Few people can explain gas and oil drilling with as much authority as Louis W. Allstadt. As an executive vice president of Mobil oil, he ran the company’s exploration and production operations in the western hemisphere before he retired in 2000. In 31 years with the company he also was in charge of its marketing and refining in Japan, and managed its worldwide supply, trading and transportation operations. Just before retiring, he oversaw Mobil’s side of its merger with Exxon, creating the world’s largest corporation.
The first in a modest Long Island German-American family to graduate from college (the US Merchant Marine Academy), Allstadt got a master’s degree in business administration from Columbia University then was hired by Mobil. Before his retirement he wasn’t aware of a new, sophisticated form of rock fracture, high-volume hydraulic fracturing, developed only in the late 1990s. “It just wasn’t on our radar at that time,” he said. “We were heavily focused on developing conventional oil and gas offshore in deep water.”
Quaint, arty Cooperstown, home of the Baseball Hall of Fame, is perched on the shores of Lake Otsego, which supplies drinking water to the village and glimmering, placid expanses for kayakers and boaters. Allstadt launched his leisure years in this idyllic spot, intending to leave the industry behind. He founded an art gallery with his wife, Melinda Hardin, made pottery, kayaked, taught other people to kayak, and played tennis. But then friends started asking him questions about fracking – it had been proposed near the lake. What he saw as he began investigating the technology and regulations proposed by New York’s state Department of Environmental Conservation (1,500 pages titled “Supplemental Generic Environmental Impact Statement, a.k.a. ‘the SGEIS ‘ “) alarmed him. In these pages last year he called high-volume fracking “conventional drilling on steroids.” “Just horrible,” is how he described the 2011 SGEIS in our conversation in June 2013.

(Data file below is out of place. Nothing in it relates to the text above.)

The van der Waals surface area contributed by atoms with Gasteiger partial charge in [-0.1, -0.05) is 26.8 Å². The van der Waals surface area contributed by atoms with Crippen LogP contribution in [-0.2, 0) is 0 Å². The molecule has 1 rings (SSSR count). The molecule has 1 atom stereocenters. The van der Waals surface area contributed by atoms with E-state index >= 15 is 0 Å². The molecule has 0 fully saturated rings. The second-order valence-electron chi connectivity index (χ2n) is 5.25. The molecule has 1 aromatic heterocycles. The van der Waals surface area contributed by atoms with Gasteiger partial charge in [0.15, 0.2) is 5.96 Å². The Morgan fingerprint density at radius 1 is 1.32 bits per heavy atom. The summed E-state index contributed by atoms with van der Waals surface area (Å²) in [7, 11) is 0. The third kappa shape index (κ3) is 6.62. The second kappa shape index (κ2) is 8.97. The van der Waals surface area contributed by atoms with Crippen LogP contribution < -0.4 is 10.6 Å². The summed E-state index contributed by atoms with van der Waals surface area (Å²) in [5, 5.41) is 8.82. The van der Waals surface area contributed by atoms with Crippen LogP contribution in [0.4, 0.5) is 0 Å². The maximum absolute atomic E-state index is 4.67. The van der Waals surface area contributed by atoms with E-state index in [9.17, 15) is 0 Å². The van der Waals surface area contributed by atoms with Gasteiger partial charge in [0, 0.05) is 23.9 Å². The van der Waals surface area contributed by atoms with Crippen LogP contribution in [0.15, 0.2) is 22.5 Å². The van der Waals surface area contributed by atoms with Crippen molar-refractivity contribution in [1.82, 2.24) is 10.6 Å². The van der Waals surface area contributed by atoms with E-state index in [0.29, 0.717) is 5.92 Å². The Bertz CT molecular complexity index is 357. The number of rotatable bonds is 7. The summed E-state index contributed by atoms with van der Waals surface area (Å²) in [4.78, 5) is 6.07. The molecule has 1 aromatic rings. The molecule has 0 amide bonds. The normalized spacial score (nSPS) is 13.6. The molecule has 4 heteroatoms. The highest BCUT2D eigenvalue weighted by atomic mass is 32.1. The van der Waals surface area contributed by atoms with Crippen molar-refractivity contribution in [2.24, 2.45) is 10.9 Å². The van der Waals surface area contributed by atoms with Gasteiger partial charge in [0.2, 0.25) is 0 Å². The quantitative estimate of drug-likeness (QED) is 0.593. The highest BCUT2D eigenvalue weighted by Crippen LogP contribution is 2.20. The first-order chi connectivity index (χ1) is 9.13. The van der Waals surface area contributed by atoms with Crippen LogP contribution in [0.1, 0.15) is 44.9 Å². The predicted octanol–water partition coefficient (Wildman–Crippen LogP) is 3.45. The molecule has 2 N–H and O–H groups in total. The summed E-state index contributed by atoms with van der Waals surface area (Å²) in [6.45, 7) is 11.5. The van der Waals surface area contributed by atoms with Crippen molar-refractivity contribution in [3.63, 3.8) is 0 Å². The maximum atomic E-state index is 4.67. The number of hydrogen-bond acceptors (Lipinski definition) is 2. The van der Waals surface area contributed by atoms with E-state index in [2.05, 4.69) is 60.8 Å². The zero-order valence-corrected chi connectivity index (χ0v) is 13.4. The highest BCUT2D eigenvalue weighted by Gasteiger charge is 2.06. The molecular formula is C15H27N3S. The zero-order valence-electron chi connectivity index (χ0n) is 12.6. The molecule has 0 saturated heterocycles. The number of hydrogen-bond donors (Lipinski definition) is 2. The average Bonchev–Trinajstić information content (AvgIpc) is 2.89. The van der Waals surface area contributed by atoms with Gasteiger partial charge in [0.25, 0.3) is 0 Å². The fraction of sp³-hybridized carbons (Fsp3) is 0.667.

Allstadt has become an indispensable guide for one of the country’s most powerful environmental movements, New York’s grass-roots anti-fracking resistance. Recently he was elected a Cooperstown Trustee. He is modest and low-key, his authority hallmarked by personal understatement. He said this interview was a first for him: earlier talks and interviews have focused on what he calls “tweaking the technology and [promoting] tighter regulations.” Never before has he focused squarely on the industry’s impact on the planet’s atmosphere.
A note about interview chronology: Allstadt’s observations about the Obama climate-change address were added in phone conversations in July 2013. The rest of the interview took place in person in mid-June 2013. A brilliant June sun illuminated the greenery of gardens below the back porch of the Cooperstown house where we spoke. In the driveway, a kayak rested atop a car.
We began by discussing fracking as part of what oil-scholar Michael Klare calls “the race for what’s left. ”
Louis Allstadt: The fracking that’s going on right now is the real wake-up call on just what extreme lengths are required to pull oil or gas out of the ground now that most of the conventional reservoirs have been exploited – at least those that are easy to access.
Ellen Cantarow: So could you describe the dangers of this industry?
LA: First of all you have to look at what is conventional oil and gas. That was pretty much anything that was produced until around 2000. It’s basically a process of drilling down through a cap rock, an impervious rock that has trapped oil and gas beneath it – sometimes only gas. If it’s oil, there’s always gas with it. And once you’re into that reservoir – which is really not a void, it’s porous rock – the natural pressure of the gas will push up the gas and oil. Typically you’ll have a well that will keep going 20, 30 years before you have to do something to boost the production through a secondary recovery mechanism. That conventional process is basically what was used from the earliest wells in Pennsylvania through most of the offshore production that exists now, that started in the shallow water in the Gulf of Mexico and gradually moved down into deeper and deeper water.
Now what’s happened is that the prospect of finding more of those conventional reservoirs, particularly on land and in the places that have been heavily explored like the US and Europe and the Middle East just is very, very small. And the companies have pretty much acknowledged that. All of them talk about the need to go to either non-conventional shale or tight sand drilling or to go into deeper and deeper waters or to go into really hostile Arctic regions and possibly Antarctic regions.